A.    A comprehensive investigation into the extent of the inaccuracies in data records and reporting. Your investigation should include:
  • A detailed investigation protocol and methodology; a summary of all laboratories, manufacturing operations, and systems to be covered by the assessment; and a justification for any part of your operation that you propose to exclude.
  • Interviews of current and former employees to identify the nature, scope, and root cause of data inaccuracies. We recommend that these interviews be conducted by a qualified third party.
  • An assessment of the extent of data integrity deficiencies at your facility. Identify omissions, alterations, deletions, record destruction, non-contemporaneous record completion, and other deficiencies. Describe all parts of your facility’s operations in which you discovered data integrity lapses.
  • A comprehensive retrospective evaluation of the nature of the analytical testing data integrity deficiencies. We recommend that a qualified third party with specific expertise in the area where potential breaches were identified should evaluate all data integrity lapses. 
B.    A current risk assessment of the potential effects of the observed failures on the quality of your drugs. Your assessment should include analyses of the risks to patients caused by the release of drugs affected by a lapse of data integrity and risks posed by ongoing operations.
C.    A management strategy for your firm that includes the details of your global corrective action and preventive action plan. Your strategy should include:
  • A detailed corrective action plan that describes how you intend to ensure the reliability and completeness of all of the data you generate, including analytical data, manufacturing records, and all data submitted to FDA.
  • A comprehensive description of the root causes of your data integrity lapses, including evidence that the scope and depth of the current action plan is commensurate with the findings of the investigation and risk assessment. Indicate whether individuals responsible for data integrity lapses remain able to influence CGMP-related data at your firm.
  • Interim measures describing the actions you have taken or will take to protect patients and to ensure the quality of your drugs, such as notifying your customers, recalling product, conducting additional testing, adding lots to your stability programs to assure stability, drug application actions, and enhanced complaint monitoring.
  • Long-term measures describing any remediation efforts and enhancements to procedures, processes, methods, controls, systems, management oversight, and human resources (e.g., training, staffing improvements) designed to ensure the integrity of your company’s data.
  • A status report for any of the above activities already underway or completed. 
Deviations cited in this letter are not intended as an all-inclusive list. You are responsible for investigating these deviations, for determining the causes, for preventing their recurrence, and for preventing other deviations.
If you are considering an action that is likely to lead to a disruption in the supply of drugs produced at your facility, FDA requests that you contact CDER’s Drug Shortages Staff immediately, at drugshortages@fda.hhs.gov, so that FDA can work with you on the most effective way to bring your operations into compliance with the law.  Contacting the Drug Shortages Staff also allows you to meet any obligations you may have to report discontinuances or interruptions in your drug manufacture under 21 U.S.C. 356C(b) and allows FDA to consider, as soon as possible, what actions, if any, may be needed to avoid shortages and protect the health of patients who depend on your products.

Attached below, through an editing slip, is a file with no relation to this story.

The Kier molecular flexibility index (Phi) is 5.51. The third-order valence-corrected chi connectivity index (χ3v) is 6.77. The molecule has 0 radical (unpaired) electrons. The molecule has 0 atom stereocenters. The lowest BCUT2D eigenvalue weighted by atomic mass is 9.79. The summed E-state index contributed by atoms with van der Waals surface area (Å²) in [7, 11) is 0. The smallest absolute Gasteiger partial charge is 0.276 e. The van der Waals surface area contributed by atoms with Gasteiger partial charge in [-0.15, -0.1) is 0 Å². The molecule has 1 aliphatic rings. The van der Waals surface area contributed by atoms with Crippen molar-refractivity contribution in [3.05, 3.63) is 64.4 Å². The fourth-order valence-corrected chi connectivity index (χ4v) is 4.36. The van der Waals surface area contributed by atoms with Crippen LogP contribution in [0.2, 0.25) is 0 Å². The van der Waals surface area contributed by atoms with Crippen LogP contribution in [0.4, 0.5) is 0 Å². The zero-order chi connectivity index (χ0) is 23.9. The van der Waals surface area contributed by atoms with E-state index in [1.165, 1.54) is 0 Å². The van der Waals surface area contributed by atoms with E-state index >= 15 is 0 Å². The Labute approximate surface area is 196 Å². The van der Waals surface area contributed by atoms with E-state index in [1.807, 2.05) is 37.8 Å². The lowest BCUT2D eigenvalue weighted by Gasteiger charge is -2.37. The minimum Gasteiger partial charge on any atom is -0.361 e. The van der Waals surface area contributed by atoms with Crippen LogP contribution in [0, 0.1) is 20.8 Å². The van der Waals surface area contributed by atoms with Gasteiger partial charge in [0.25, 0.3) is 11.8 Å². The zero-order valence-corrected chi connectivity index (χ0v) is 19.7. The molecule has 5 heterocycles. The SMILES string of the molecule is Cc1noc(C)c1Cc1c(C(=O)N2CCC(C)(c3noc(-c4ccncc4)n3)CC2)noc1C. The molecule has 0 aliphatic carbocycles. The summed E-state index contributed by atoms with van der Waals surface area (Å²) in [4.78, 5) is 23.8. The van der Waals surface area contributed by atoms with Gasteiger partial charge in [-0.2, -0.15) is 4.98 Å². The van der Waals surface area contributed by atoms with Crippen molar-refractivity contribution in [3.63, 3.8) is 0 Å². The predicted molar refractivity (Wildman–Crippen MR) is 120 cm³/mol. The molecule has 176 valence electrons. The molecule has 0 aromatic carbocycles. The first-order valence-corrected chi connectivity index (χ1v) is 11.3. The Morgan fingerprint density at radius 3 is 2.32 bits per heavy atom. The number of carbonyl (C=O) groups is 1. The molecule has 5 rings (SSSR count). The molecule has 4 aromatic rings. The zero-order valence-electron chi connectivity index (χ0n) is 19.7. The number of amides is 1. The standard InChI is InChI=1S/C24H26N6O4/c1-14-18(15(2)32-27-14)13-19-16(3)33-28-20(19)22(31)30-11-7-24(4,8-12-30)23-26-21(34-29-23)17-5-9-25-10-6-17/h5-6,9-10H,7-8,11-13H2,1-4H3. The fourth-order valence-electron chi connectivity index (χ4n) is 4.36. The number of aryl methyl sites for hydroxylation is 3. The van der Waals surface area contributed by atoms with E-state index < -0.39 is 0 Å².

After you receive this letter, you have 15 working days to respond to this office in writing. Specify what you have done since our inspection to correct your deviations and to prevent their recurrence. If you cannot complete corrective actions within 15 days, state your completion date and reasons for delay.
Until you completely correct all deviations and we confirm your compliance with CGMP, FDA may withhold approval of any new applications or supplements listing your firm as an API manufacturer. Failure to correct these deviations may also result in FDA refusing admission of articles manufactured at Zhejiang Medicine Co., Ltd., Xinchang Pharmaceutical Factory, at 98 East Xinchang Dadao Road, Xinchang, Zhejiang, into the United States under section 801(a)(3) of the FD&C Act, 21 U.S.C. 381(a)(3). Under the same authority, articles may be subject to refusal of admission, in that the methods and controls used in their manufacture do not appear to conform to CGMP within the meaning of section 501(a)(2)(B) of the FD&C Act, 21 U.S.C. 351(a)(2)(B).
Send your reply to:
      Christina Alemu-Cruickshank
      Consumer Safety Officer
      U.S. Food and Drug Administration
      White Oak Building 51, Room 4359
      10903 New Hampshire Avenue
      Silver Spring, MD 20993
Send your electronic reply to CDER-OC-OMQ-Communications@fda.hhs.gov.
Please identify your response with FEI 3003631275.
Francis Godwin
Acting Director
Office of Manufacturing Quality
Office of Compliance
Center for Drug Evaluation and Research
Cc:  Mr. Zhang Ding Feng
      Site Head
      Zhejiang Medicine Co. Ltd. Xinchang Pharmaceutical Factory
      98 East Xinchang Dadao Road
      Xinchang, Zhejiang 312500

Close Out Letter

Back to Top